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The gravity-defying debt problem

Asset prices are falling. But until stubbornly high debt levels do the same, an economic recovery will remain a mirage.

Colin Barr, senior writer
February 25, 2009: 4:30 AM ET

NEW YORK (Fortune) -- The prices of real estate, stocks and many commodities continue to plummet this year.

But one figure appears unlikely to decline substantially anytime soon, to the great distress of consumers, companies and taxpayers alike: the amount of debt piled on top of the U.S. economy.

For now, most of the attention on debt stems from the prospect of a big rise in the federal debt burden. The Congressional Budget Office recently projected a 2009 deficit of $1.2 trillion, and a cumulative deficit over the next 10 years of $3.1 trillion.

But if rising government debt is worrisome, at least it comes off a relatively low base. U.S. public sector debt was 38% of gross domestic product in 2008, a number that compares favorably to most other developed countries.

What's more, economists believe the government spending should help cushion the worst effects of the current recession.

"Debt is more burdensome if it occurs in a fully employed economy," said Northern Trust economist Asha Bangalore. "Debt from recessions and wars are viewed more favorably because it is incurred for establishing peace and stability."

Consumer and corporate debt has ballooned

By contrast, there is little to applaud about private sector debt, which hit 365% of private sector gross domestic product in the third quarter of 2008, according to government data. That's well above its 1990s average of around 200%.

And while skeptics have been warning for years that Americans were borrowing too much, questions about overleveraged consumers have spread well beyond academic circles.

"The private sector of our economy has borrowed too much money, businesses and consumers alike, fueled by ... some notion that housing prices would go up forever, that you could borrow money cheaply," Microsoft (MSFT, Fortune 500) CEO Steve Ballmer told House Democrats earlier this month at a retreat in Williamsburg, Va.

The massive expansion of Americans' debt burden reflects their embrace of credit during the early years of this decade, when policymakers countered a mild recession with years of low interest rates, generating an enormous housing boom.

House prices more than doubled in major cities, creating a so-called wealth effect that briefly made homeowners feel richer than they really were and boosted consumer spending as a proportion of economic output to near historically high levels.

Housing isn't the whole story, however. Many underperforming companies borrowed to fuel their expansion as well, in many cases opening new stores or rolling out new products in hopes of turning their fortunes around.

But when the credit markets cratered in the summer of 2007, that posed many problems for still-struggling companies that were now stuck with lots of debt set to soon come due.

That led to the recent bankruptcies of retailers Circuit City, Linens N Things and Goody's Family Clothing, and the protracted debt-restructuring struggles at General Motors (GM, Fortune 500) and Sirius XM (SIRI), among many others.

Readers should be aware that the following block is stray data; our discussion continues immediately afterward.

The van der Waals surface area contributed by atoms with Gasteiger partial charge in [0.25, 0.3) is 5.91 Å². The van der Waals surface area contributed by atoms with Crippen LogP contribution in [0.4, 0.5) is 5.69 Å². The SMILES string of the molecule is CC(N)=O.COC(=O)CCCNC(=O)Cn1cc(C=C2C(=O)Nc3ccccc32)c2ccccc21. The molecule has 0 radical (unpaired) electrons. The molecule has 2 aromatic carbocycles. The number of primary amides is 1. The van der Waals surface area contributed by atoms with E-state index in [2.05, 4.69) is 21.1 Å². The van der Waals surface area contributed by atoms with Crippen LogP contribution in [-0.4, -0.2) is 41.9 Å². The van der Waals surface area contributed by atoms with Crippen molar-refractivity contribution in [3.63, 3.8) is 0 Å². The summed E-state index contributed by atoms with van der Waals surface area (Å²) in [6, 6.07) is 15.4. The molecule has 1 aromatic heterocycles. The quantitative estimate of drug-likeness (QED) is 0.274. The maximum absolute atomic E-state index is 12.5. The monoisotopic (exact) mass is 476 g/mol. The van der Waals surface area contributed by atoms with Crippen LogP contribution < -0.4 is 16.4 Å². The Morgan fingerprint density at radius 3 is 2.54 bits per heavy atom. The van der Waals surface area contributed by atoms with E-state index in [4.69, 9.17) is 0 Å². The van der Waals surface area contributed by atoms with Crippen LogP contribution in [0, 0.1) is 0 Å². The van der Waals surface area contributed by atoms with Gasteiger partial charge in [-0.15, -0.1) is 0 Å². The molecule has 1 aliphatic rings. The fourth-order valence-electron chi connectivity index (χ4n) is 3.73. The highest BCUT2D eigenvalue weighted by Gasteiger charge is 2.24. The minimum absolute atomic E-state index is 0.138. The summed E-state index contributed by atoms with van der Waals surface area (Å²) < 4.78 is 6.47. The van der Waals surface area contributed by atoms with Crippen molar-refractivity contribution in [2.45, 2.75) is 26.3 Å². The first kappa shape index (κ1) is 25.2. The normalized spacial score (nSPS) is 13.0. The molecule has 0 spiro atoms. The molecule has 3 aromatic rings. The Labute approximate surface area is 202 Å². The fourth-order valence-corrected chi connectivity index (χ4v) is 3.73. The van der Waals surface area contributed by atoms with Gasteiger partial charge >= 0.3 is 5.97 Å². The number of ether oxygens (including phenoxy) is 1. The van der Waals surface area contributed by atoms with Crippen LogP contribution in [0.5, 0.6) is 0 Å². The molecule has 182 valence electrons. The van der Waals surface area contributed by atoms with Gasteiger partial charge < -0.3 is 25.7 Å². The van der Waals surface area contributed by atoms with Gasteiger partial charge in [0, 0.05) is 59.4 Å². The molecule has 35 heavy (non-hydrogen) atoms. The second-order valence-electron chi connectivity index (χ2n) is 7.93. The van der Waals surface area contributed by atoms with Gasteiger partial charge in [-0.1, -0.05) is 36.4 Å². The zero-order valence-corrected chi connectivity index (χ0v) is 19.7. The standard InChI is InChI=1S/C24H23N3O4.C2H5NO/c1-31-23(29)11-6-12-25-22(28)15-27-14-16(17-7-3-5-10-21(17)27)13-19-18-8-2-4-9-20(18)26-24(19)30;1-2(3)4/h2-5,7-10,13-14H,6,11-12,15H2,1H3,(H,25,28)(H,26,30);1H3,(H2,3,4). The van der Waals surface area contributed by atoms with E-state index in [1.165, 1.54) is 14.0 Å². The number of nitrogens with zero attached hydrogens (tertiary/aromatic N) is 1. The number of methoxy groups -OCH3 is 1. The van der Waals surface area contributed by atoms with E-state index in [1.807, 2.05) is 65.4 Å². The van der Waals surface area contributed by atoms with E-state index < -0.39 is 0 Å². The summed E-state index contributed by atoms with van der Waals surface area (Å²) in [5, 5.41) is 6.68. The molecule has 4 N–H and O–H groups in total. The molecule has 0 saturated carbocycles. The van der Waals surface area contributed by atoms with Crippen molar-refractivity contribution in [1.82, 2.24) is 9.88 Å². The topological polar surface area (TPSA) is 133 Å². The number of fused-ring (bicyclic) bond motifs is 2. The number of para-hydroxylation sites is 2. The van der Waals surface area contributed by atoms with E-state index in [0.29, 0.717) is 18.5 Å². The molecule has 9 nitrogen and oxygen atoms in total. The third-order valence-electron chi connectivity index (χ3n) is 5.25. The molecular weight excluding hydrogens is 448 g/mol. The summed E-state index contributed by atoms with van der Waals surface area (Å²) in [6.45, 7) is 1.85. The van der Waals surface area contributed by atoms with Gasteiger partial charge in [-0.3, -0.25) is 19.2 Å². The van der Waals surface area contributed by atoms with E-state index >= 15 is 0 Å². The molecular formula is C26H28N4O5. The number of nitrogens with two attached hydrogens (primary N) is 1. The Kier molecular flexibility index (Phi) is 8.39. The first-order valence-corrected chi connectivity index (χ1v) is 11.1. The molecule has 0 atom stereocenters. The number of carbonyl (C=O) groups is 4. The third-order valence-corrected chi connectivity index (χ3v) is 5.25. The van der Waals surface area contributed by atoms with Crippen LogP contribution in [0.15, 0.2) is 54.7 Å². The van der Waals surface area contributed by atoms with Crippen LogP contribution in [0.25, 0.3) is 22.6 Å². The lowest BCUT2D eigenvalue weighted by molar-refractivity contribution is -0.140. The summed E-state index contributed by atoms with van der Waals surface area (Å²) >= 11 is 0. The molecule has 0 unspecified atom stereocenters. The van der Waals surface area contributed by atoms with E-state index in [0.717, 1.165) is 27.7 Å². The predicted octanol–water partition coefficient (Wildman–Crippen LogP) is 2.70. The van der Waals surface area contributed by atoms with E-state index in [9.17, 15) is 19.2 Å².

"There have not been enough people on the side of prudence," said James L. Clayton, a retired history professor at the University of Utah and author of the 1999 book "The Global Debt Bomb." "We have been moving toward this crisis for a long time."

Since the recession started at the end of 2007, Americans have changed their behavior. Household debt fell for the first time ever in the third quarter, as consumers cut up their credit cards and started saving money.

But the modest decline - household debt fell 0.8% from second-quarter levels - comes after years of rip-roaring growth. At $13.9 trillion, household debt has more than doubled over the past decade, according to the Federal Reserve's most recent quarterly flow of funds report.

The big debt burden for American households has implications for policymakers. President Obama earlier this month proposed a $75 billion plan to slow foreclosures and Treasury Secretary Tim Geithner has spoken of a plan to restore the health of big banks, but many observers say the administration needs to act more forcefully - and soon.

"From a social point of view people cannot be thrown out of their homes," said Bangalore. She said that when reduced mortgage rates and refinancing assistance aren't enough to make monthly payments affordable, "writedowns of the principal of mortgages will be necessary, as was done in the 1930s."

Bangalore isn't the first to call for mortgage writedowns, a process in which the loan principal - the value of the debt - is reduced. Vulture investor Wilbur Ross said last week he believes principal reductions will be necessary to break the housing crisis.

But any program that relies on creditors giving up some of their claims naturally won't be popular with those who are owed money.

Indeed, plans to nationalize banks and force bondholders to share in their losses risk recreating the market panic that followed last fall's collapse of Lehman Brothers, Pimco investment chief Bill Gross wrote in a recent commentary.

"The goal of future policy should be to recapitalize lending institutions while maintaining the basic infrastructure of credit markets," Gross wrote. "Outright nationalization and haircutting of creditors will do just the opposite." To top of page

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